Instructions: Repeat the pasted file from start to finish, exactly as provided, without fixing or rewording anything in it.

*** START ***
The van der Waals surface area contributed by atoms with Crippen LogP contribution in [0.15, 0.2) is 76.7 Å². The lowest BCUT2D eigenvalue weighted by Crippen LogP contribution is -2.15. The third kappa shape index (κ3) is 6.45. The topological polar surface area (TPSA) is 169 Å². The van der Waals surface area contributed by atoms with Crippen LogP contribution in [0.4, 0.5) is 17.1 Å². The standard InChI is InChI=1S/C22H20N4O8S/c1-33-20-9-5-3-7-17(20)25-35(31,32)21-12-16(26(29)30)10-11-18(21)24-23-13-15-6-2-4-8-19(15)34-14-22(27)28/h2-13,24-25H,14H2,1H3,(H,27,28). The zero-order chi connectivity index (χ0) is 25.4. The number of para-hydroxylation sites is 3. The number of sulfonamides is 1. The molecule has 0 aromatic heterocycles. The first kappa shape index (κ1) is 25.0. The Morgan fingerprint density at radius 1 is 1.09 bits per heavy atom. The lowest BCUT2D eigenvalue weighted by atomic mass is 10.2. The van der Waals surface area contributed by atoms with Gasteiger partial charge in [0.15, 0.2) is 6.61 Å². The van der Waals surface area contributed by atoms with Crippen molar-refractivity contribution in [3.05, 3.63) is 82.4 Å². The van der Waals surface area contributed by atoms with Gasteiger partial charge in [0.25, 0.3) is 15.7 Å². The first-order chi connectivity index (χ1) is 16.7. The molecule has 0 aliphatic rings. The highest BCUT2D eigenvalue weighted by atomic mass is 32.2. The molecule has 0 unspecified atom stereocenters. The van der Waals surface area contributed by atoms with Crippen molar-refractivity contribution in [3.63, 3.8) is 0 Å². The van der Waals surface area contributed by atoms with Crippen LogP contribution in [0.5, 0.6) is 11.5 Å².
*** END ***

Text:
The van der Waals surface area contributed by atoms with Crippen LogP contribution in [0.15, 0.2) is 76.7 Å². The lowest BCUT2D eigenvalue weighted by Crippen LogP contribution is -2.15. The third kappa shape index (κ3) is 6.45. The topological polar surface area (TPSA) is 169 Å². The van der Waals surface area contributed by atoms with Crippen LogP contribution in [0.4, 0.5) is 17.1 Å². The standard InChI is InChI=1S/C22H20N4O8S/c1-33-20-9-5-3-7-17(20)25-35(31,32)21-12-16(26(29)30)10-11-18(21)24-23-13-15-6-2-4-8-19(15)34-14-22(27)28/h2-13,24-25H,14H2,1H3,(H,27,28). The zero-order chi connectivity index (χ0) is 25.4. The number of para-hydroxylation sites is 3. The number of sulfonamides is 1. The molecule has 0 aromatic heterocycles. The first kappa shape index (κ1) is 25.0. The Morgan fingerprint density at radius 1 is 1.09 bits per heavy atom. The lowest BCUT2D eigenvalue weighted by atomic mass is 10.2. The van der Waals surface area contributed by atoms with Gasteiger partial charge in [0.15, 0.2) is 6.61 Å². The van der Waals surface area contributed by atoms with Crippen molar-refractivity contribution in [3.05, 3.63) is 82.4 Å². The van der Waals surface area contributed by atoms with Gasteiger partial charge in [0.25, 0.3) is 15.7 Å². The first-order chi connectivity index (χ1) is 16.7. The molecule has 0 aliphatic rings. The highest BCUT2D eigenvalue weighted by atomic mass is 32.2. The molecule has 0 unspecified atom stereocenters. The van der Waals surface area contributed by atoms with Crippen molar-refractivity contribution in [3.63, 3.8) is 0 Å². The van der Waals surface area contributed by atoms with Crippen LogP contribution in [0.5, 0.6) is 11.5 Å².